Does the word “polymorphism” refer to the gene, the phenotype, or both?

Does the word “polymorphism” refer to the gene, the phenotype, or both?

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In genetics, does the word "polymorphism" properly refer to genes, to phenotypes, or both? For example, if there are two alleles that lead to differences in the structure of the D2 neuroreceptor, would I talk about "a polymorphism in the gene for the D2 neuroreceptor" or "a polymorphism in the D2 neuroreceptor"? I've seen both uses in the literature, but it's not my primary field, so I don't have a feel for whether one is more widely accepted.

Bonus question: is there a preference regarding "polymorphism of," "polymorphism in," and "polymorphism on"?

The term "polymorphism" itself is more generally defined as "the quality or state of existing in or assuming different forms" (Merriam-Webster dictionary). So I guess semantically, it would be correct to say that there is polymorphism in a gene that can occur in different allelic variants, or polymorphism in phenotype because of variant traits (such as sexual dimorphism).

However, when biologists today speak of polymorphisms, often they refer to variations at the level of individual nucleotides (single nucleotide polymorphisms or SNPs; some people use the terms polymorphism and SNP interchangeably). These SNPs have become popular for genotyping and for correlation with a variety of diseases or other observable phenotypes.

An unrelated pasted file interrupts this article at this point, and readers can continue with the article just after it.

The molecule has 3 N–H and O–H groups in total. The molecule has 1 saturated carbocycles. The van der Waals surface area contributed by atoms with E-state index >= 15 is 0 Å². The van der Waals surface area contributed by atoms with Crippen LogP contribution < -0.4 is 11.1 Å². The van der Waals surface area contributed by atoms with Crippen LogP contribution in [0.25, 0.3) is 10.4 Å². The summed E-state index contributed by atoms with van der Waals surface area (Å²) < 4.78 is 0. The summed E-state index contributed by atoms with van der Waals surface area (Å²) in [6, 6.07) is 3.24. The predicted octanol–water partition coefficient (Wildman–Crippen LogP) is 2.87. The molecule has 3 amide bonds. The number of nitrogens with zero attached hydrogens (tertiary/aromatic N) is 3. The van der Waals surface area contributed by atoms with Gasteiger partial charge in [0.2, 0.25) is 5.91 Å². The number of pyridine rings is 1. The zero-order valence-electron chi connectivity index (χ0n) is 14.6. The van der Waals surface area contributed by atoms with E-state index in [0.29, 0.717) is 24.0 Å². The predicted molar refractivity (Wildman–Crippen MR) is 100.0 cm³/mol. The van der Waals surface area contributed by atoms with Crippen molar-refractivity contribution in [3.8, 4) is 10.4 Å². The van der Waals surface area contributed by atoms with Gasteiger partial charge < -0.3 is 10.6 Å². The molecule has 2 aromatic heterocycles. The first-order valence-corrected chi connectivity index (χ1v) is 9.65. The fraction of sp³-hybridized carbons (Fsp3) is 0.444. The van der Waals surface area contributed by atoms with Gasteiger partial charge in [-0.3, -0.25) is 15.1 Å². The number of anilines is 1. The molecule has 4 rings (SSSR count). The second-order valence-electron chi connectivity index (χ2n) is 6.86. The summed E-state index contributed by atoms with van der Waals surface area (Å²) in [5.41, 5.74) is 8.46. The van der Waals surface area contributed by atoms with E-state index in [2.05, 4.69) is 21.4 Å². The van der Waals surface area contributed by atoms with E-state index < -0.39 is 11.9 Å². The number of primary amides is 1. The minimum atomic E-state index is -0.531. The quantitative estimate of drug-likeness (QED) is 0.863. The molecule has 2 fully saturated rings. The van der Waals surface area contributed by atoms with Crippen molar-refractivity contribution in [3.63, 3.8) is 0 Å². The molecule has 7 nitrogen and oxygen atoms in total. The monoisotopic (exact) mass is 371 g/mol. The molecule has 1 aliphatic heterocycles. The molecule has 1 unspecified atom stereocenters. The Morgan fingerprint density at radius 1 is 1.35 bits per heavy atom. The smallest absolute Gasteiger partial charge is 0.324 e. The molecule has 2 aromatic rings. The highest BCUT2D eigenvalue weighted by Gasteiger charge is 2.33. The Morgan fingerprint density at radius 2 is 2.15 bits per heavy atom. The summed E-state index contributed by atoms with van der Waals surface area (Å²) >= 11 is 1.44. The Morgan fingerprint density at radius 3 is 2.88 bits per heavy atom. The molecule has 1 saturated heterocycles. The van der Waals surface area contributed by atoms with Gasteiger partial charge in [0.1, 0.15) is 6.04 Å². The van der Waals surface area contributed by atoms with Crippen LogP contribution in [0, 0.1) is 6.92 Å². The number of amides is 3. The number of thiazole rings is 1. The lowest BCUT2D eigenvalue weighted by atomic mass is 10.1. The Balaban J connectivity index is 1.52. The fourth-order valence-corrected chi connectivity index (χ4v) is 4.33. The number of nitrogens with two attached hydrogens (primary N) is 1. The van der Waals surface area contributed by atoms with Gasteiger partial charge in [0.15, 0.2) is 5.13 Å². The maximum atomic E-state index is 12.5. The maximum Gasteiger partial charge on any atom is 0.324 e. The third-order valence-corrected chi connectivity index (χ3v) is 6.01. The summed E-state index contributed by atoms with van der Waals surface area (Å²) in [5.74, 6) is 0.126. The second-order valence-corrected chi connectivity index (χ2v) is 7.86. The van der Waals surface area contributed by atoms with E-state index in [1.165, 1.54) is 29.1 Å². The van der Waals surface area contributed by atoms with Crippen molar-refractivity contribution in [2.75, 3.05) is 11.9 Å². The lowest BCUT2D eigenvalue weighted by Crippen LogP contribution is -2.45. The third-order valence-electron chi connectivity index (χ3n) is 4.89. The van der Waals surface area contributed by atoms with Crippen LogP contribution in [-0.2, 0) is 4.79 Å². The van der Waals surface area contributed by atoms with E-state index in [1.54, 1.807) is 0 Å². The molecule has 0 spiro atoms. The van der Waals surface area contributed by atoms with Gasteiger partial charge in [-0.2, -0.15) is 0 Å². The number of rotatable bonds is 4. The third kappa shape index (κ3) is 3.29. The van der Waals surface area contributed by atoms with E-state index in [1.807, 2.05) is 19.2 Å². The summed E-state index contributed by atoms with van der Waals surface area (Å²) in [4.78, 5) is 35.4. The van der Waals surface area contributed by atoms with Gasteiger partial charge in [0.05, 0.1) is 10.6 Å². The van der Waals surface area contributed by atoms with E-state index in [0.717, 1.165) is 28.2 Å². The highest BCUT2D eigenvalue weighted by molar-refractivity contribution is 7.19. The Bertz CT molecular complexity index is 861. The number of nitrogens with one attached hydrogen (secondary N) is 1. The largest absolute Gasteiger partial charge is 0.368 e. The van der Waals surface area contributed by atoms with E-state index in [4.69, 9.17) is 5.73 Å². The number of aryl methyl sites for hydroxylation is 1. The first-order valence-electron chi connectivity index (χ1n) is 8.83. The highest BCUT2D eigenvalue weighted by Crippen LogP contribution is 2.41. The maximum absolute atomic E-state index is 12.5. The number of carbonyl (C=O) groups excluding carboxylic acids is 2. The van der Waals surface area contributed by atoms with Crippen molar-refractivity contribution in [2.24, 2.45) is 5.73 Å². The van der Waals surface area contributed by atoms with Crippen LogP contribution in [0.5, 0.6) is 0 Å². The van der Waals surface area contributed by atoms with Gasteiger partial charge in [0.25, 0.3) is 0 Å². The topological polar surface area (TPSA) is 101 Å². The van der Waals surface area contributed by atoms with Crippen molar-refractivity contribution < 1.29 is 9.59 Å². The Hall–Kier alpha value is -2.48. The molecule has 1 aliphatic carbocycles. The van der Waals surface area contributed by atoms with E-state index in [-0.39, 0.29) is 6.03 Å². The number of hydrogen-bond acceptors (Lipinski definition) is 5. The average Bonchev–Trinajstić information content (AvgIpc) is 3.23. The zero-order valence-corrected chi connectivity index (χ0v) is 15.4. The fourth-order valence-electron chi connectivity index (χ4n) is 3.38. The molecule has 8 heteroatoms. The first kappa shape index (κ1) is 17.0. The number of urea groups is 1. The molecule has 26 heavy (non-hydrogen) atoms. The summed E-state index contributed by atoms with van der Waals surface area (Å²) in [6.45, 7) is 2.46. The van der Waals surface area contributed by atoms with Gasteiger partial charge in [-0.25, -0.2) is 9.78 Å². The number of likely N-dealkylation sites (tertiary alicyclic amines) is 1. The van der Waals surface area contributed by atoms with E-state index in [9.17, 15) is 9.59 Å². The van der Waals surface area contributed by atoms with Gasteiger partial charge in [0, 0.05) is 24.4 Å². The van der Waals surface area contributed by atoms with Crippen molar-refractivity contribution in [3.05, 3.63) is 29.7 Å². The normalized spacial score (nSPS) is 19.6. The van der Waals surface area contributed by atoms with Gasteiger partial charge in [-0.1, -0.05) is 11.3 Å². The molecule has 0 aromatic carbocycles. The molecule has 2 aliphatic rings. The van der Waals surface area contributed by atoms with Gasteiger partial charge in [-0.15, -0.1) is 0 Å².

And regarding the bonus question, I think "polymorphism in" is the most correct usage--it's definitely the most widely used. For example, you could say "there is a polymorphism in nucleotide 257 of… " or simply "there is polymorphism in nucleotide 257 of… " or even "nucleotide 257 of… exhibits polymorphism".

A difference in phenotypes might result from polymorphisms, but one doesn't refer to those differences as polymorphisms.


  1. Jud

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  2. Rodric

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  3. Valen

    Not the misfortune!

  4. Eckerd

    What a graceful question

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